Accidents happen on a daily basis at businesses all around the state. As an employee, it can be a very difficult time for you, especially when the workers’ compensation carrier and your employer are trying to minimize the extent of your injuries.
The last thing you need to worry about is any financial problems and having to deal with the insurance company. This is where a workers’ compensation attorney in Pensacola can help.
At Emmanuel Sheppard & Condon, we have years of experience assisting Pensacola employees with navigating the challenges of filing a workers’ compensation claim. If you were injured while doing your job, you are entitled to compensation.
It doesn’t matter who is at fault in these situations. You do not have to prove that your employer was negligent, you only need to prove that you were an employee when you suffered the injury, and that the injury took place during the course of carrying out your job duties.
Do All Employers Have to Maintain Workers’ Compensation Coverage?
Sadly, not all employers have to provide workers’ compensation coverage. Only businesses who have four or more employees are required to have coverage for their workers. There is a legal obligation that they must provide you with a reasonably safe work location as well as purchase workers’ compensation coverage to handle any potential claims that arise as a result of being injured on the job.
Common Types of Pensacola Workplace Injuries
Any number of incidents can give rise to a workplace injury and a subsequent workers’ compensation claim. Some of the most common types of accidents seen in the workplace include:
- Injuries sustained in a fall
- Heavy lifting injuries
- Accidents involving machinery and equipment
- Slip and fall accidents
- Construction site accidents
- Exposure to a dangerous substance
While these can happen in any industry, construction accidents account for a large percentage of workers’ compensation injuries. This is due to the fact that construction site jobs are far more dangerous than some other industries.
How to File a Workers’ Compensation Claim in Florida
The process to file a claim is quite easy. You need to report the incident to your employer within 30 days of the accident. From there, your employer will notify the workers’ compensation carrier. In addition, the Florida Division of Workers’ Compensation also reports the incident to the insurance company. After this occurs, the carrier then has 120 days to make a decision on whether to approve your claim as valid. If the accept the claim, then your medical fees and possible disability payments will be paid in accordance with a fee schedule.
What Types of Damages are Available in a Workers’ Compensation Claim?
When you file a Florida workers’ compensation lawsuit, your company’s insurance carrier will be responsible to cover a variety of damages, including:
- Your medical expenses
- A percentage of your lost earnings
- Any expenses for employment retraining
- Compensation if you sustained permanent injuries
- Potential compensation for your dependents if the injury results in your death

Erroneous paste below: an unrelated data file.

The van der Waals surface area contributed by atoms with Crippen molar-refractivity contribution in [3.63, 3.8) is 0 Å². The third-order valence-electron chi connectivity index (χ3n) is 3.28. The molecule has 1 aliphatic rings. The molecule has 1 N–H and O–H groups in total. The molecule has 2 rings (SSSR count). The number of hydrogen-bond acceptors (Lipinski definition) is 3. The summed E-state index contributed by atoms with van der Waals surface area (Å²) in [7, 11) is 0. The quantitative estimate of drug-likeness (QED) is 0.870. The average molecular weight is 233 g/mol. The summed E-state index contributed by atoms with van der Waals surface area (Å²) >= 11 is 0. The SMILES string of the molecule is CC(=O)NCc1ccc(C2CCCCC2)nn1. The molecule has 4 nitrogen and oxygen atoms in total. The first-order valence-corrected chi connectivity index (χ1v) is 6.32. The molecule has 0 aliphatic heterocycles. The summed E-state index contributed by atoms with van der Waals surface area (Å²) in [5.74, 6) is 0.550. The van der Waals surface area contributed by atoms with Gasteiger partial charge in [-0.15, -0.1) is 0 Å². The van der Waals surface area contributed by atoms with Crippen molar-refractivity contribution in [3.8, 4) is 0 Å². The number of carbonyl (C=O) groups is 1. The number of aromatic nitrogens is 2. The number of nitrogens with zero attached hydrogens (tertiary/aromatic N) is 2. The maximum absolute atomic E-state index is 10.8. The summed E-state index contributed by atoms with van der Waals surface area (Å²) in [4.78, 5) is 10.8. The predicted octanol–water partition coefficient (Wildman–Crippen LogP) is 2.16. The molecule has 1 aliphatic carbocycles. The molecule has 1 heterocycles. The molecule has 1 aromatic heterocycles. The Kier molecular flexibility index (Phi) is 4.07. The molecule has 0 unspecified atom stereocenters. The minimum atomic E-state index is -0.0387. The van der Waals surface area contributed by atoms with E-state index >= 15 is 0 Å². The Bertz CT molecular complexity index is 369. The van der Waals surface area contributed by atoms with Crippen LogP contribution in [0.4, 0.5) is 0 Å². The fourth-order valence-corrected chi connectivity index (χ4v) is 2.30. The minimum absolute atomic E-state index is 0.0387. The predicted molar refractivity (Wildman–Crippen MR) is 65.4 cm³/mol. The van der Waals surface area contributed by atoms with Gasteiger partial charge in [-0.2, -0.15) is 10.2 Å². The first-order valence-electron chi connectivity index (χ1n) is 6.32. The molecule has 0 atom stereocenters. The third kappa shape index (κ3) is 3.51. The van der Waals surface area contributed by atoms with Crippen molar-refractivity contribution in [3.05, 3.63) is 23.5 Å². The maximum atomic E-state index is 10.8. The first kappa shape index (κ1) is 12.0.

When you receive workers’ compensation benefits, there is a caveat. This is in exchange for not being able to sue your employer. Fortunately, you still have the right to pursue a claim against a third party who may also have some negligence in causing your injury. For example, if you’re a line worker on a machine and were injured, you could pursue workers’ compensation benefits. If your employer didn’t properly maintain the machine, you cannot sue your employer for additional money. However, if the machine was defective, you might be able to sue the manufacturer.
Problems with the Workers’ Compensation Program
Like any insurance policy, workers’ compensation is not perfect. Several common complaints from employees include:
- Stringent reporting requirements
- The claim may be reduced or outright denied for no valid reason
- Reimbursement for damages are limited to a percentage of your salary
- Workers’ compensation fails to provide any coverage for other damages like pain and suffering
- Inability to sue your employer
Differences between Workers’ Compensation and Personal Injury Cases
There are notable differences between workers’ compensation claims and personal injury lawsuits. One of the main differences is the requirement of proof. Workers’ compensation is a no-fault system whereas personal injury lawsuits require that you show the defendant was negligent for causing your injuries. An employee will receive compensation for medical expenses and a portion of their earnings without needing to prove the employer was at fault.
Another main difference is how lost wages are collected. With a personal injury case, you can pursue your entire wage loss whereas workers’ compensation benefits only pay two-thirds of their full wages. Workers’ compensation coverage does not provide any financial compensation for subjective damages, like pain and suffering. With a personal injury claim, you are entitled to pursue damages for the emotional and mental trauma you suffered because of the accident.
Contact a Florida Workers’ Compensation Attorney
If you suffered an injury due to a workplace injury, contact Emmanuel Sheppard & Condon today to schedule an initial consultation.